|dc.description.abstracteng||Kv10.1 is a voltage dependent potassium channel. Its expression has been reported to be widespread in clinical tumors samples of diverse origin. In contrast, expression in normal non-neural tissue has been detected at low levels, and only in restricted populations of cells (Hemmerlein, Weseloh et al. 2006). Kv10.1 is shown to be associated with poor survival, and channel expression also appears to be increased upon mitogen factor stimulation (Borowiec, Hague et al. 2007), favors cell proliferation, and tumor progression (Pardo, del Camino et al. 1999, Weber, Mello de Queiroz et al. 2006, Downie, Sanchez et al. 2008). It is believed that tumor cells expressing Kv10.1 acquire selective advantages that allow them to maintain chronic proliferation.
Through this study we identified a dependency of Kv10.1 expression on cell cycle, and a possible mechanism underlying Kv10.1 expression in cancer cells. Kv10.1 is expressed at a defined, narrow time window during G2/M. The Rb/E2F1 pathway regulates its expression time course. Rb/E2F1 complex represses transcription of Kv10.1, and the disruption of the Rb/E2F1 complex by HPV-E7 leads to release of E2F1 transcription factor, which directly binds to Kv10.1pr to activate transcription. Furthermore, we show that in asynchronous HeLa cells, Kv10.1 knockdown increases the G2/M fraction, suggesting that in the absence of Kv10.1 cells spend, on average, more time in G2/M. Finally, taking into account Kv10.1 expression kinetics, we found Kv10.1 expression in normal non-neuronal tissue. A proliferating population of cells located at the bottom and sides of colonic crypts is positive for Kv10.1.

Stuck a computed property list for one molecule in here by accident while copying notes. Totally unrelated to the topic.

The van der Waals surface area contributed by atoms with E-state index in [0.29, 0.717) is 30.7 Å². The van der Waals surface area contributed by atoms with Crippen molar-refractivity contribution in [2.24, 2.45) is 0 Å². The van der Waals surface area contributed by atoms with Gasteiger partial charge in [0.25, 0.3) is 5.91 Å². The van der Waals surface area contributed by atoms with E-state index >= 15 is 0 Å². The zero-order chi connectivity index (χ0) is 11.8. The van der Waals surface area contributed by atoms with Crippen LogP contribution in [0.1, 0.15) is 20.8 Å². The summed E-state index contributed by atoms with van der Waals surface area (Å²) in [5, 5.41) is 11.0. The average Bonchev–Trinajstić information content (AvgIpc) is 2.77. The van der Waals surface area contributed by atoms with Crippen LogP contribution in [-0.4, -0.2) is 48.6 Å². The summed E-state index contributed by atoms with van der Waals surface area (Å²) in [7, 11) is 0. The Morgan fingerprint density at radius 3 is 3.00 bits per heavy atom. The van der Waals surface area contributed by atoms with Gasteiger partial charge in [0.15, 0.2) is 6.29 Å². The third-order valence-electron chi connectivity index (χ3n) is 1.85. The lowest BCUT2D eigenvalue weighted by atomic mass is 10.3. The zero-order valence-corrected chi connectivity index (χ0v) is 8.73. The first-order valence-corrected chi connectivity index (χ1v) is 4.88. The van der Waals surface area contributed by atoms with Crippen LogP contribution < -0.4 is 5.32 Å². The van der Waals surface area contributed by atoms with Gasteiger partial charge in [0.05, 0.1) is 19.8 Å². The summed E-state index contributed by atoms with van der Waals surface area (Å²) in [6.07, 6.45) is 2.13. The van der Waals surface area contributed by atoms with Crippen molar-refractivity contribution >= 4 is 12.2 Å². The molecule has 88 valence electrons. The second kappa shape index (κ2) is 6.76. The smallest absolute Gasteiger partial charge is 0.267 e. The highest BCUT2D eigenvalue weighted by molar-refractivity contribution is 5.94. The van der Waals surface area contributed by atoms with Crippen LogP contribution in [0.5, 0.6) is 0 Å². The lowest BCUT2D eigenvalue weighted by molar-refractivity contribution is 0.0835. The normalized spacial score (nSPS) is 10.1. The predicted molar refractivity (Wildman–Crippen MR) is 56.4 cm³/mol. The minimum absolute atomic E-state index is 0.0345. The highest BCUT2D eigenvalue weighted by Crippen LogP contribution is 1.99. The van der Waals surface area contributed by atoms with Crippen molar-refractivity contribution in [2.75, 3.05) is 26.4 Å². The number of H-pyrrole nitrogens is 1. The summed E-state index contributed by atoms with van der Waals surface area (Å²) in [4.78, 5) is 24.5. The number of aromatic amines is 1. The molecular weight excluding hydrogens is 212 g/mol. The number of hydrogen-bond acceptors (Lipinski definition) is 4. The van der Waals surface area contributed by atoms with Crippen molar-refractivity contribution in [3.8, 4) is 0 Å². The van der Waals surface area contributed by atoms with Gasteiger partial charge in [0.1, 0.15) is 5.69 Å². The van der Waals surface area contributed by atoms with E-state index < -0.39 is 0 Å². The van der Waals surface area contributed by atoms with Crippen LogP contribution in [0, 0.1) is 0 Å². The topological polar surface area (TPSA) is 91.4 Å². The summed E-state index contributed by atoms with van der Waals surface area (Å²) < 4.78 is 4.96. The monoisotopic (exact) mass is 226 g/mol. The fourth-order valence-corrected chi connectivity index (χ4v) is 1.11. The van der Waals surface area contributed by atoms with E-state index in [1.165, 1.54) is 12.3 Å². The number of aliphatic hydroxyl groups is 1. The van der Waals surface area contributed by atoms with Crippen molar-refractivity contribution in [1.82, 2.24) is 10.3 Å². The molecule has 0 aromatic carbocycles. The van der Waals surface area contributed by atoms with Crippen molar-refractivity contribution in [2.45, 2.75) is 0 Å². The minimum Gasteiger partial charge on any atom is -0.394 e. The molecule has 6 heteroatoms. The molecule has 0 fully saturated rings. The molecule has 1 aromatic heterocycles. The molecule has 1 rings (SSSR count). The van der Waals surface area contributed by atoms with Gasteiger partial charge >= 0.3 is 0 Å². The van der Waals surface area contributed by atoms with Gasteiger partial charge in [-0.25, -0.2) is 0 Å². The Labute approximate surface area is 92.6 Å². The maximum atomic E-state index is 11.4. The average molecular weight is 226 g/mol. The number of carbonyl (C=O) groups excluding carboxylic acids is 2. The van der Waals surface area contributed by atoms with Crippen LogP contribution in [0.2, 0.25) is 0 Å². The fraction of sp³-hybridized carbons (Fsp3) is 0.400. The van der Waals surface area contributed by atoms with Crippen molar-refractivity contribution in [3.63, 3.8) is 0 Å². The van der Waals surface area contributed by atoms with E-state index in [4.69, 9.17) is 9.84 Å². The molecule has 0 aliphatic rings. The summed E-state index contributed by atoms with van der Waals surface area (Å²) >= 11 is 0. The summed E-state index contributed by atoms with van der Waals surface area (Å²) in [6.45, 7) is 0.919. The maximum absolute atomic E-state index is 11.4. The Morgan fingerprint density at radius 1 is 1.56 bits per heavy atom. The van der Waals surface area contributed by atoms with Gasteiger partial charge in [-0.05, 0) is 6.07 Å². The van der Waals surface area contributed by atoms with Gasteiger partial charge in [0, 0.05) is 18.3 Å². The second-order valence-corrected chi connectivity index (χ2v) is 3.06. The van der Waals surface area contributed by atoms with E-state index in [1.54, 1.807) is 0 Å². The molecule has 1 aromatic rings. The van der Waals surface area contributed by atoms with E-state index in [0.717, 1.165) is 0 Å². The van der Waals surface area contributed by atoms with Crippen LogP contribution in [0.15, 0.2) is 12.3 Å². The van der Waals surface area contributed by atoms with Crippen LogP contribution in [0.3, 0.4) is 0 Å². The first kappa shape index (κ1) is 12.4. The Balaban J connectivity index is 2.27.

These findings can help mechanistically explain the influence of Kv10.1 on tumor cell proliferation and its aberrant expression in tumors. The results reinforce the idea of Kv10.1 as a switch that participates in the regulation, assembly and disassembly of the primary cilium, and therefore controls the exit and entrance into the cell cycle.||de